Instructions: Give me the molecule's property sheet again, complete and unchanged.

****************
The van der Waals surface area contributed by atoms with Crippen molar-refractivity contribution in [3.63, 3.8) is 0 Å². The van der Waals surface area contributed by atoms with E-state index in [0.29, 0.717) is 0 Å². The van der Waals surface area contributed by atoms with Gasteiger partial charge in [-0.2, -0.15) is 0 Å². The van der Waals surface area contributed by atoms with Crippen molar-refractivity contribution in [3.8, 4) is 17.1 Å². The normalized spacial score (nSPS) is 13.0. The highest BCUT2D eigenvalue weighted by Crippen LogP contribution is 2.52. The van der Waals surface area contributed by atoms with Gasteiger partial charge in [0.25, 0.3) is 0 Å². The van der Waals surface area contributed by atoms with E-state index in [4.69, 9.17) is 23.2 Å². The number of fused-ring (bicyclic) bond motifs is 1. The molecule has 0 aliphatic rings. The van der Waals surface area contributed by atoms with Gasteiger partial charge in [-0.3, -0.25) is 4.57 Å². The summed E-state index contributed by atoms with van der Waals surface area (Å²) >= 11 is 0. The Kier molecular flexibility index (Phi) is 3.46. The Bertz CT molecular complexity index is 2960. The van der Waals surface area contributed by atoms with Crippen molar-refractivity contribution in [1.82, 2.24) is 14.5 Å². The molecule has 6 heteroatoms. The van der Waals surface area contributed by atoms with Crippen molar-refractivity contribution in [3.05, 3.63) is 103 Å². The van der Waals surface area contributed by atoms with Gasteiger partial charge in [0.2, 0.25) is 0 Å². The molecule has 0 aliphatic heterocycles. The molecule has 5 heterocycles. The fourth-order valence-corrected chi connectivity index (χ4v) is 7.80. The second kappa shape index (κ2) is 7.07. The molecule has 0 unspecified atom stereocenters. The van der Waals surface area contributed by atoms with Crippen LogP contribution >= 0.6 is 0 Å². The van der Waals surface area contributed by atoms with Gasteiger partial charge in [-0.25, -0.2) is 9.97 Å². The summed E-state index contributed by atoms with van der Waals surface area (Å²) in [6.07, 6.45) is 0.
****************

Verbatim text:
The van der Waals surface area contributed by atoms with Crippen molar-refractivity contribution in [3.63, 3.8) is 0 Å². The van der Waals surface area contributed by atoms with E-state index in [0.29, 0.717) is 0 Å². The van der Waals surface area contributed by atoms with Gasteiger partial charge in [-0.2, -0.15) is 0 Å². The van der Waals surface area contributed by atoms with Crippen molar-refractivity contribution in [3.8, 4) is 17.1 Å². The normalized spacial score (nSPS) is 13.0. The highest BCUT2D eigenvalue weighted by Crippen LogP contribution is 2.52. The van der Waals surface area contributed by atoms with Gasteiger partial charge in [0.25, 0.3) is 0 Å². The van der Waals surface area contributed by atoms with E-state index in [4.69, 9.17) is 23.2 Å². The number of fused-ring (bicyclic) bond motifs is 1. The molecule has 0 aliphatic rings. The van der Waals surface area contributed by atoms with Gasteiger partial charge in [-0.3, -0.25) is 4.57 Å². The summed E-state index contributed by atoms with van der Waals surface area (Å²) >= 11 is 0. The Kier molecular flexibility index (Phi) is 3.46. The Bertz CT molecular complexity index is 2960. The van der Waals surface area contributed by atoms with Crippen molar-refractivity contribution in [1.82, 2.24) is 14.5 Å². The molecule has 6 heteroatoms. The van der Waals surface area contributed by atoms with Crippen molar-refractivity contribution in [3.05, 3.63) is 103 Å². The van der Waals surface area contributed by atoms with Gasteiger partial charge in [0.2, 0.25) is 0 Å². The molecule has 0 aliphatic heterocycles. The molecule has 5 heterocycles. The fourth-order valence-corrected chi connectivity index (χ4v) is 7.80. The second kappa shape index (κ2) is 7.07. The molecule has 0 unspecified atom stereocenters. The van der Waals surface area contributed by atoms with Crippen LogP contribution >= 0.6 is 0 Å². The van der Waals surface area contributed by atoms with Gasteiger partial charge in [-0.25, -0.2) is 9.97 Å². The summed E-state index contributed by atoms with van der Waals surface area (Å²) in [6.07, 6.45) is 0.